Food Companies Need To Change Before Doomsday Package Labels Kill Them

Chile Black Stop Sign Food Package LabelsWikiMedia/Aeveraal

Like a volcano eruption in Asia that affects the weather in St. Louis, a phenomenon sweeping across Latin America has the potential to spur a chain reaction on other continents. With up to two-thirds of their populations overweight and/or obese, countries south of the U.S. border are forcing food companies to put health warnings on their package labeling. And while the U.S. market may not require similar labeling for now, food companies shouldn’t get comfortable. Smart ones should get ahead of the game and work in earnest to make their product portfolios far healthier.

A number of Latin American governments are adopting extreme labeling - draconian graphics once reserved for cigarettes, dry cleaner bags and rat poisoning - on snack foods, confections, packaged desserts, sweetened cereals and sugary beverages. Policymakers and public health activists worldwide are cheering these warnings, guaranteeing that they’ll spread beyond Latin America.

Chile has become the epicenter for this packaging revolution where shoppers see a proliferating number of labels with somber black stop signs warning of excessive sodium, sugar, saturated fat or calories. The unhealthiest of products can have all four stops signs. The movement started in 2016, where health officials estimate 67% of the adult population is overweight and/or obese and diabetes runs rampant. One of the warnings symbols’ biggest proponents, Chilean Senator Guido Girardi, has called food companies “21st century pedophiles.” Now Chile doesn’t allow lovable mascots on food packaging. It also prohibits sales of junk food and sweets in schools, and bans junk food advertising during prime TV hours. All this is in addition to an 18% sales tax imposed on soda in 2014.

Other countries across Latin America have adopted or are considering similar restrictions. In Peru and Uruguay, executive orders have cleared the way for the black stop signs. The Brazilian Health Regulatory Agency ANVISA is having informal discussions with many stakeholders about adopting a similar warning system, and Argentinian health officials are scrutinizing what their neighbor to the north is doing.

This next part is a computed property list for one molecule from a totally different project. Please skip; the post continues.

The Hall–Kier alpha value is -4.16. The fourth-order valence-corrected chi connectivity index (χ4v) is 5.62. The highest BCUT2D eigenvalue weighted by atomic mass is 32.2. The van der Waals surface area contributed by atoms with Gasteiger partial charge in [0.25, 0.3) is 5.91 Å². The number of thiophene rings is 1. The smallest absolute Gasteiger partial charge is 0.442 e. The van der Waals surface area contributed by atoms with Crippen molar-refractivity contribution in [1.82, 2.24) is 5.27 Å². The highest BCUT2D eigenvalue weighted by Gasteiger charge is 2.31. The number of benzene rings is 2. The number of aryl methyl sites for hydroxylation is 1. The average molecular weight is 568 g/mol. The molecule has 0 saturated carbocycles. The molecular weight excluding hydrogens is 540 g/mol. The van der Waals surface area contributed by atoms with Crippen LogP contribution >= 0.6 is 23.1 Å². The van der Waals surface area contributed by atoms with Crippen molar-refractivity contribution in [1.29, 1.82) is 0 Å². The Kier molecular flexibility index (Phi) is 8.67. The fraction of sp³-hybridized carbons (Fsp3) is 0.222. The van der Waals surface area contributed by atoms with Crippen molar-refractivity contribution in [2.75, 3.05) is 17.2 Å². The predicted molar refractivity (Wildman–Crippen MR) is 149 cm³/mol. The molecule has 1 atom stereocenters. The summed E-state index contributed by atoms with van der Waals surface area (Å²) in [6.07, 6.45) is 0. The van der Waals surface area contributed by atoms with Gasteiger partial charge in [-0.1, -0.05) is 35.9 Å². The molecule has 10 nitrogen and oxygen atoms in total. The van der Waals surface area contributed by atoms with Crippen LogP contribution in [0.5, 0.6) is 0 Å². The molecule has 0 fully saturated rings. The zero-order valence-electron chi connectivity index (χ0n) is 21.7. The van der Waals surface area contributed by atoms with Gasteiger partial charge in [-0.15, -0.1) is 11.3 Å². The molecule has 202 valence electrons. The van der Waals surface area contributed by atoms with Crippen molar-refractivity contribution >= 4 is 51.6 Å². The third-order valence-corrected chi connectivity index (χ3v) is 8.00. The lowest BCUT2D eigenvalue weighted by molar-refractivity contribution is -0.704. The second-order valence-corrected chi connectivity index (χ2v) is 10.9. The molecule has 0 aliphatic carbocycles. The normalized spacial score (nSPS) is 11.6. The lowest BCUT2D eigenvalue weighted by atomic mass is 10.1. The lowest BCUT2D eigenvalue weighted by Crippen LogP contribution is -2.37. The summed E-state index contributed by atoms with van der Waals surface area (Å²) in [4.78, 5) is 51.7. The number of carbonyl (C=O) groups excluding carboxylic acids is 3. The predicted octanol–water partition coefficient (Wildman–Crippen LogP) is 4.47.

All are watching Mexico, which in 2013 imposed an aggressive soda tax that has reduced sales of sugary beverages and, according to proponents, will reduce diabetes cases by 134,000 by 2030.

New labels and aggressive taxes are already affecting global food companies, forcing many into expensive reformulations to avoid the dreaded black stop sign. For instance, Coca-Cola has removed 33,000 tons of sugar from its beverages sold in Chile and 95% of its portfolio consists of low- and no-calorie beverages. Companies are also redesigning packaging to eliminate the now-banned mascots: gone are Tony the Tiger, the Nesquik bunny and dancing M&Ms. While the jury is still out on how it has affected sales, nearly 40% of Chilean consumers say that the black octagons are influencing their purchasing decisions, and that the warnings are having an even bigger impact on their children - the consumers of the future.

This is a headache for big food and beverage companies, and it promises to get worse. Chile is already promoting the black stop signs as a solution that could work worldwide. Government officials there have amassed some powerful allies, including the Pan American Health Organization (PAHO), the Latin American branch of the World Health Organization, which this year unveiled a plan to urge governments worldwide to eliminate trans fats.